Everyone is talking economy nowadays. Seniors are telling people the money they get from the government is infused into the economy, giving a boost. President Bush is still saying a tax cut is the resolution to a lagging economy, just as it used to be the reward of a booming, surplus economy. We got armchair economists sending letters to the editor, including me.
I think it's healthy. The problem is, the term, economy, is contorted for political purposes. In '94, after a moderate income tax increase instituted by the President Clinton, Newt Gingrich said the economy would completely tank. Instead, the economy went on an unprecedented boom. This is because I believe a few solid principles were followed: The first, moderation. The second, inflation watching. The third, to encourage the only thing that really boosts an economy, new ideas. New technology was encouraged in the '90s, as well as small business success.
One sees the power of moderation in the U.S. Senate. The moderate Republicans are showing wide sway in the narrow Senate, in cutting Bush's tax cut in half, and stopping ANWR. We can wonder what Lisa Murkowski will do when she comes into her own.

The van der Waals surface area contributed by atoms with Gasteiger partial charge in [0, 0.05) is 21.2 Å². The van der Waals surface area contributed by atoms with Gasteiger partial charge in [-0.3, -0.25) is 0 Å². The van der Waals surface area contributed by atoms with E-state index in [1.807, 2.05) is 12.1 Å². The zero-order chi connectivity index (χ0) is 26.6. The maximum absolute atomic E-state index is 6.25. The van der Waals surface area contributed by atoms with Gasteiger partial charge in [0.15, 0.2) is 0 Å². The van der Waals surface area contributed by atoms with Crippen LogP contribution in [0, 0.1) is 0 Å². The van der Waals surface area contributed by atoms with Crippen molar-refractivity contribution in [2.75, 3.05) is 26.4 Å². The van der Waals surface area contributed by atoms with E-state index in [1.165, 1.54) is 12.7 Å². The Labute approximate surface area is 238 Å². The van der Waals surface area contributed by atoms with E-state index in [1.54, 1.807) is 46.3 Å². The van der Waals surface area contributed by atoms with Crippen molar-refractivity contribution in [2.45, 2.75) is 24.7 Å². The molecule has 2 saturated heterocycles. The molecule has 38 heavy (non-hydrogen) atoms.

Again, moderation is making some sense in our own state. The longevity bonus is being discussed through compromise. Rep. Anderson introduced a bill offering corporate tax incentives for the economic-developing ARDOR. Our own Southeast Conference, which stresses, among many things, improved ferry services, and cultural diversity and recognition, would gain through the bill. Southeast Conference understands the obvious connection between economy and culture.
Any cuts in our already under-funded education are a step back in progress. It's shameful to see this happening to our students, the ones who can't vote, and so don't seem to hold as much sway as adults and seniors.
Let's bring out the arm-chair economists. Educate our students on the power of real cultural knowledge, and how it improves our world of work and government. Please challenge my opinion, and others, respectfully, knowledgeably. Now, with so much at stake, so many lives balancing in state, nation and world, let's create a strong, sustainable economy. After all, an economy reflects a people's cultural and moral values.